Winter has finally arrived in Humboldt, after the sunshine and warmer temperatures in early January. We've had frosty nights, even on the coast, and now the normal rains have returned, at least for now.
But it's still time to get out in the garden, especially if you have fruit trees, ornamental flowering trees or roses. Winter is the time to prune most fruit trees, though not all (more on that in a bit), due to their dormancy, when they stop most growth and conserve energy.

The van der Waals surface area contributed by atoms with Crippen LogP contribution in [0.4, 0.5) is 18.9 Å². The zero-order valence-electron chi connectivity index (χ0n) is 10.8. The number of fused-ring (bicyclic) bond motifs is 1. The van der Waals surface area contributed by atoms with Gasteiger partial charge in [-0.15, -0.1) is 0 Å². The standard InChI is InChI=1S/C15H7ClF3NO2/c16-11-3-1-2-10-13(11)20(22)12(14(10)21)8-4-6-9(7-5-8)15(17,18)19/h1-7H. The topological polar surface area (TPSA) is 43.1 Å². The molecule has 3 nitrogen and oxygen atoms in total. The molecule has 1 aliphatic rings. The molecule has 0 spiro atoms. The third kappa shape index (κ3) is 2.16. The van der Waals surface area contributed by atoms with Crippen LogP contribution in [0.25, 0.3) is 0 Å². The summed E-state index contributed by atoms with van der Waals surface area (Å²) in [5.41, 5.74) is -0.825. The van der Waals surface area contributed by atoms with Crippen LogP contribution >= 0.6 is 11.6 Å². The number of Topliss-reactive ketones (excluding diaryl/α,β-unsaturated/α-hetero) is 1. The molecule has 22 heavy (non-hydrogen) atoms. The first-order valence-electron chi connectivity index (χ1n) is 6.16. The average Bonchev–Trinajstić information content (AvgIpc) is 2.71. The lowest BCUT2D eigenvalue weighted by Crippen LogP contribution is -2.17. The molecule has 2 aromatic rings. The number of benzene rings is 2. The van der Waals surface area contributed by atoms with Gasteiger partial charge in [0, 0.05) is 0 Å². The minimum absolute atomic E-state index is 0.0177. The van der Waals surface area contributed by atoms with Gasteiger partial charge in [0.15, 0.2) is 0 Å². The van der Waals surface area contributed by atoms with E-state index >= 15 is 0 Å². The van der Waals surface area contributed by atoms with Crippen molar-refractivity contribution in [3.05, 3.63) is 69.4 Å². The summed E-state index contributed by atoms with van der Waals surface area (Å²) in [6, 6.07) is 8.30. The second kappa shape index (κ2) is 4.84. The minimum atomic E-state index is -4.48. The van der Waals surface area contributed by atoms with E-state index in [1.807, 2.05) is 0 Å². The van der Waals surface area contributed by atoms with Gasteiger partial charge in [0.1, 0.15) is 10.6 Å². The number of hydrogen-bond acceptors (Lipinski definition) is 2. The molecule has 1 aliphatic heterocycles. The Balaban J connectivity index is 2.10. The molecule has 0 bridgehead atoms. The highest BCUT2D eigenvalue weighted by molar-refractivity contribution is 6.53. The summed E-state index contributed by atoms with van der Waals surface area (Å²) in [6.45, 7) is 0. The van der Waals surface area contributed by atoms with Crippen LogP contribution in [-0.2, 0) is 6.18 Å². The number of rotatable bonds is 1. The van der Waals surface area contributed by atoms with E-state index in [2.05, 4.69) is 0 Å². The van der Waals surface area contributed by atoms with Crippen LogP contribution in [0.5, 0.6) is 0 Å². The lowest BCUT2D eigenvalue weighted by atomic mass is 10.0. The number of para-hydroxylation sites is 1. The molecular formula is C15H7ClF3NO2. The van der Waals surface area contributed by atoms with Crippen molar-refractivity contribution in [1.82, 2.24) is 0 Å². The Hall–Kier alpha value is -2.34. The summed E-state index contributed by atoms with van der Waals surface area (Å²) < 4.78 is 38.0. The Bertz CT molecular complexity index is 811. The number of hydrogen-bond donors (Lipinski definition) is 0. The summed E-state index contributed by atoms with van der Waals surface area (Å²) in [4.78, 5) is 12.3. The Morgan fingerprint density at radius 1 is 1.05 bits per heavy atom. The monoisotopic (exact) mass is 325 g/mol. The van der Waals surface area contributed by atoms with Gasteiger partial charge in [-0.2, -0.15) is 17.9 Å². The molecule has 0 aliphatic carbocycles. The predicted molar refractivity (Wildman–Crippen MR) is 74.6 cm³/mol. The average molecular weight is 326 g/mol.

Which fruit trees do you want to prune in the winter? Well, I'm glad you asked. Most pome fruit trees (apples and pears) should be pruned now, before they break bud and their leaves and flowers start to grow. If you've never pruned your apple trees before, it's a good idea to do some research or hire someone who has experience. As a professional gardener, I'm often called in to repair trees after some "landscapers" — mostly mow and blow folks — prune a tree. And by prune, I mean hacking all the arms off with a chainsaw. It's mentally painful for me to see what some folks consider pruning.